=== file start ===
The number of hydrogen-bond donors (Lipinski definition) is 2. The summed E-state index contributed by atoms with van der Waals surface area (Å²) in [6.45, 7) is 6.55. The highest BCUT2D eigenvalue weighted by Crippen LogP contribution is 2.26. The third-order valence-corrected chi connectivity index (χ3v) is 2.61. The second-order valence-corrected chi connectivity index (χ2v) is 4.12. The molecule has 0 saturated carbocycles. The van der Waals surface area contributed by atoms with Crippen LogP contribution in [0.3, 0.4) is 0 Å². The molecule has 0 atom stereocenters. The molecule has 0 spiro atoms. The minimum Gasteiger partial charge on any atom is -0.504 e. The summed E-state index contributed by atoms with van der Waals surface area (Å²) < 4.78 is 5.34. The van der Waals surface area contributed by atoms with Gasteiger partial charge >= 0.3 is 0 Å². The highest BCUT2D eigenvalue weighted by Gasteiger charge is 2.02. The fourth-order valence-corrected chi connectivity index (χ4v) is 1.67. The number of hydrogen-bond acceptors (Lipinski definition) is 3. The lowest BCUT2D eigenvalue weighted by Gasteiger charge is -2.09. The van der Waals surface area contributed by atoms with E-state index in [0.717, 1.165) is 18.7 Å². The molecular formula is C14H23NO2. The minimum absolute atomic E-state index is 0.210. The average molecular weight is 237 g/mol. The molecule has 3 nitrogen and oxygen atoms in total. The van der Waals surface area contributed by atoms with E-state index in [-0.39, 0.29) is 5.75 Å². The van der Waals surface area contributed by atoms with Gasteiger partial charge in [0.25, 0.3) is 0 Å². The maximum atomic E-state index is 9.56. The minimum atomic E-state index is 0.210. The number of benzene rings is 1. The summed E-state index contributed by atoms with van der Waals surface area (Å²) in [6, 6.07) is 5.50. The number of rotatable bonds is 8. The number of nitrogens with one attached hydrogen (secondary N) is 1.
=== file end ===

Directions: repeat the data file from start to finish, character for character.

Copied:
The number of hydrogen-bond donors (Lipinski definition) is 2. The summed E-state index contributed by atoms with van der Waals surface area (Å²) in [6.45, 7) is 6.55. The highest BCUT2D eigenvalue weighted by Crippen LogP contribution is 2.26. The third-order valence-corrected chi connectivity index (χ3v) is 2.61. The second-order valence-corrected chi connectivity index (χ2v) is 4.12. The molecule has 0 saturated carbocycles. The van der Waals surface area contributed by atoms with Crippen LogP contribution in [0.3, 0.4) is 0 Å². The molecule has 0 atom stereocenters. The molecule has 0 spiro atoms. The minimum Gasteiger partial charge on any atom is -0.504 e. The summed E-state index contributed by atoms with van der Waals surface area (Å²) < 4.78 is 5.34. The van der Waals surface area contributed by atoms with Gasteiger partial charge >= 0.3 is 0 Å². The highest BCUT2D eigenvalue weighted by Gasteiger charge is 2.02. The fourth-order valence-corrected chi connectivity index (χ4v) is 1.67. The number of hydrogen-bond acceptors (Lipinski definition) is 3. The lowest BCUT2D eigenvalue weighted by Gasteiger charge is -2.09. The van der Waals surface area contributed by atoms with E-state index in [0.717, 1.165) is 18.7 Å². The molecular formula is C14H23NO2. The minimum absolute atomic E-state index is 0.210. The average molecular weight is 237 g/mol. The molecule has 3 nitrogen and oxygen atoms in total. The van der Waals surface area contributed by atoms with E-state index in [-0.39, 0.29) is 5.75 Å². The van der Waals surface area contributed by atoms with Gasteiger partial charge in [0.25, 0.3) is 0 Å². The maximum atomic E-state index is 9.56. The minimum atomic E-state index is 0.210. The number of benzene rings is 1. The summed E-state index contributed by atoms with van der Waals surface area (Å²) in [6, 6.07) is 5.50. The number of rotatable bonds is 8. The number of nitrogens with one attached hydrogen (secondary N) is 1.